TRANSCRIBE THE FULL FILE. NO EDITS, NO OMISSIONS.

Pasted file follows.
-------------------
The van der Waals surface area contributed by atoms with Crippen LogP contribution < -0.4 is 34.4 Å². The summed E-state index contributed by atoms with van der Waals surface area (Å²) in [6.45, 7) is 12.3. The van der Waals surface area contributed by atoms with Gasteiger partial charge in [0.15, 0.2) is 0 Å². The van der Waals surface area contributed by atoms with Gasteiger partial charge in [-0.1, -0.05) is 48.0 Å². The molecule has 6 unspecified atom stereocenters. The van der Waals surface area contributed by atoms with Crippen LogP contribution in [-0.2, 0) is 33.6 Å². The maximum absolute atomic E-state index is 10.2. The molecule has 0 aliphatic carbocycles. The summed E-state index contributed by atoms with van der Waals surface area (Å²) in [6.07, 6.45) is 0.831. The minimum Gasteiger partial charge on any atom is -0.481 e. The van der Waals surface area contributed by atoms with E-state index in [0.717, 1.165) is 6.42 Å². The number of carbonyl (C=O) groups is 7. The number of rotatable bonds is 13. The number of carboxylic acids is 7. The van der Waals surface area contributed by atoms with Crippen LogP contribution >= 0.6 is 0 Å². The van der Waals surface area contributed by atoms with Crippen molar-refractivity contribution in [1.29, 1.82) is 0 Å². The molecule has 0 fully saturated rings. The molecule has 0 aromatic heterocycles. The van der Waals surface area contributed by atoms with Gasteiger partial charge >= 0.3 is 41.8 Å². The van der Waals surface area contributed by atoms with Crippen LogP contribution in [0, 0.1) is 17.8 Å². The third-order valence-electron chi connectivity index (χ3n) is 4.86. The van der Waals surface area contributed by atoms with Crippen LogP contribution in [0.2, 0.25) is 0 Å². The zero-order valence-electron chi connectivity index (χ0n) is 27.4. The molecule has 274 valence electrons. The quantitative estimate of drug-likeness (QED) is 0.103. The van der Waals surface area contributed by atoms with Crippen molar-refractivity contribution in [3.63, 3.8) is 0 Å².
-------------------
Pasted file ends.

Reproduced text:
The van der Waals surface area contributed by atoms with Crippen LogP contribution < -0.4 is 34.4 Å². The summed E-state index contributed by atoms with van der Waals surface area (Å²) in [6.45, 7) is 12.3. The van der Waals surface area contributed by atoms with Gasteiger partial charge in [0.15, 0.2) is 0 Å². The van der Waals surface area contributed by atoms with Gasteiger partial charge in [-0.1, -0.05) is 48.0 Å². The molecule has 6 unspecified atom stereocenters. The van der Waals surface area contributed by atoms with Crippen LogP contribution in [-0.2, 0) is 33.6 Å². The maximum absolute atomic E-state index is 10.2. The molecule has 0 aliphatic carbocycles. The summed E-state index contributed by atoms with van der Waals surface area (Å²) in [6.07, 6.45) is 0.831. The minimum Gasteiger partial charge on any atom is -0.481 e. The van der Waals surface area contributed by atoms with E-state index in [0.717, 1.165) is 6.42 Å². The number of carbonyl (C=O) groups is 7. The number of rotatable bonds is 13. The number of carboxylic acids is 7. The van der Waals surface area contributed by atoms with Crippen LogP contribution >= 0.6 is 0 Å². The van der Waals surface area contributed by atoms with Crippen molar-refractivity contribution in [1.29, 1.82) is 0 Å². The molecule has 0 fully saturated rings. The molecule has 0 aromatic heterocycles. The van der Waals surface area contributed by atoms with Gasteiger partial charge >= 0.3 is 41.8 Å². The van der Waals surface area contributed by atoms with Crippen LogP contribution in [0, 0.1) is 17.8 Å². The third-order valence-electron chi connectivity index (χ3n) is 4.86. The van der Waals surface area contributed by atoms with Crippen LogP contribution in [0.2, 0.25) is 0 Å². The zero-order valence-electron chi connectivity index (χ0n) is 27.4. The molecule has 274 valence electrons. The quantitative estimate of drug-likeness (QED) is 0.103. The van der Waals surface area contributed by atoms with Crippen molar-refractivity contribution in [3.63, 3.8) is 0 Å².